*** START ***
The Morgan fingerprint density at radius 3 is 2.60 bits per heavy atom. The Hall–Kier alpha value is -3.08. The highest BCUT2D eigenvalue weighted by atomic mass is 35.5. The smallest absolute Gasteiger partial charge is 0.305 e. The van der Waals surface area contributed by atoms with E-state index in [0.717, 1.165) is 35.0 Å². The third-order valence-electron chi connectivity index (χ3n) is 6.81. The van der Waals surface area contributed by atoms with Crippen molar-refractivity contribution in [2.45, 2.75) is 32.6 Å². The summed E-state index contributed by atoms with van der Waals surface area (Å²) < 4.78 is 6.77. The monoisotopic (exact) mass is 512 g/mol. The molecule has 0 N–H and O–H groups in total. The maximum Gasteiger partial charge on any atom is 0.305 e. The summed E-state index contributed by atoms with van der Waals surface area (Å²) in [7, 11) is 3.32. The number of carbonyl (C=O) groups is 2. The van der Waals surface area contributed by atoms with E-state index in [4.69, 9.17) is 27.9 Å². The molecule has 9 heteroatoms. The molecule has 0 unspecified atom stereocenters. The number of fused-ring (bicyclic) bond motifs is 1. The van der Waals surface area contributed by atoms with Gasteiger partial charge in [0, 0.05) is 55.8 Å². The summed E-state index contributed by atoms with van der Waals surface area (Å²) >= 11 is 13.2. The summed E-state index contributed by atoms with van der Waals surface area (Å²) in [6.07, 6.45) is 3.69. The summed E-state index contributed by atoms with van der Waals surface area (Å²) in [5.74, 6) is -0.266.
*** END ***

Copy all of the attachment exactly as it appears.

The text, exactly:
The Morgan fingerprint density at radius 3 is 2.60 bits per heavy atom. The Hall–Kier alpha value is -3.08. The highest BCUT2D eigenvalue weighted by atomic mass is 35.5. The smallest absolute Gasteiger partial charge is 0.305 e. The van der Waals surface area contributed by atoms with E-state index in [0.717, 1.165) is 35.0 Å². The third-order valence-electron chi connectivity index (χ3n) is 6.81. The van der Waals surface area contributed by atoms with Crippen molar-refractivity contribution in [2.45, 2.75) is 32.6 Å². The summed E-state index contributed by atoms with van der Waals surface area (Å²) < 4.78 is 6.77. The monoisotopic (exact) mass is 512 g/mol. The molecule has 0 N–H and O–H groups in total. The maximum Gasteiger partial charge on any atom is 0.305 e. The summed E-state index contributed by atoms with van der Waals surface area (Å²) in [7, 11) is 3.32. The number of carbonyl (C=O) groups is 2. The van der Waals surface area contributed by atoms with E-state index in [4.69, 9.17) is 27.9 Å². The molecule has 9 heteroatoms. The molecule has 0 unspecified atom stereocenters. The number of fused-ring (bicyclic) bond motifs is 1. The van der Waals surface area contributed by atoms with Gasteiger partial charge in [0, 0.05) is 55.8 Å². The summed E-state index contributed by atoms with van der Waals surface area (Å²) >= 11 is 13.2. The summed E-state index contributed by atoms with van der Waals surface area (Å²) in [6.07, 6.45) is 3.69. The summed E-state index contributed by atoms with van der Waals surface area (Å²) in [5.74, 6) is -0.266.